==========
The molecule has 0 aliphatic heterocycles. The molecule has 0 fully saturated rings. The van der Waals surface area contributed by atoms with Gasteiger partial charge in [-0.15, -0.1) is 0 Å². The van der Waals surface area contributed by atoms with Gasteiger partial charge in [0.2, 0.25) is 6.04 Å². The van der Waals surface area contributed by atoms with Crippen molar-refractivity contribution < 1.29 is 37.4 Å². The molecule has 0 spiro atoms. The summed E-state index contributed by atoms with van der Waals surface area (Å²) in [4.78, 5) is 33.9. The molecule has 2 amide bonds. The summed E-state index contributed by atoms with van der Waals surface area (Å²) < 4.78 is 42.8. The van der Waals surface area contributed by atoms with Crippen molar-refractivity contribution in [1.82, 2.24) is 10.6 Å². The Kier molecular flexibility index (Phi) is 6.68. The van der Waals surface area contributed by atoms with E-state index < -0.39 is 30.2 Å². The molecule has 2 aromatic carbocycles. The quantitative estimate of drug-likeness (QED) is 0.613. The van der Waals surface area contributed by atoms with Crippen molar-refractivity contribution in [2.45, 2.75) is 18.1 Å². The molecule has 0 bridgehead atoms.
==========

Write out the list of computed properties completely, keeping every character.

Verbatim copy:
The molecule has 0 aliphatic heterocycles. The molecule has 0 fully saturated rings. The van der Waals surface area contributed by atoms with Gasteiger partial charge in [-0.15, -0.1) is 0 Å². The van der Waals surface area contributed by atoms with Gasteiger partial charge in [0.2, 0.25) is 6.04 Å². The van der Waals surface area contributed by atoms with Crippen molar-refractivity contribution < 1.29 is 37.4 Å². The molecule has 0 spiro atoms. The summed E-state index contributed by atoms with van der Waals surface area (Å²) in [4.78, 5) is 33.9. The molecule has 2 amide bonds. The summed E-state index contributed by atoms with van der Waals surface area (Å²) < 4.78 is 42.8. The van der Waals surface area contributed by atoms with Crippen molar-refractivity contribution in [1.82, 2.24) is 10.6 Å². The Kier molecular flexibility index (Phi) is 6.68. The van der Waals surface area contributed by atoms with E-state index < -0.39 is 30.2 Å². The molecule has 2 aromatic carbocycles. The quantitative estimate of drug-likeness (QED) is 0.613. The van der Waals surface area contributed by atoms with Crippen molar-refractivity contribution in [2.45, 2.75) is 18.1 Å². The molecule has 0 bridgehead atoms.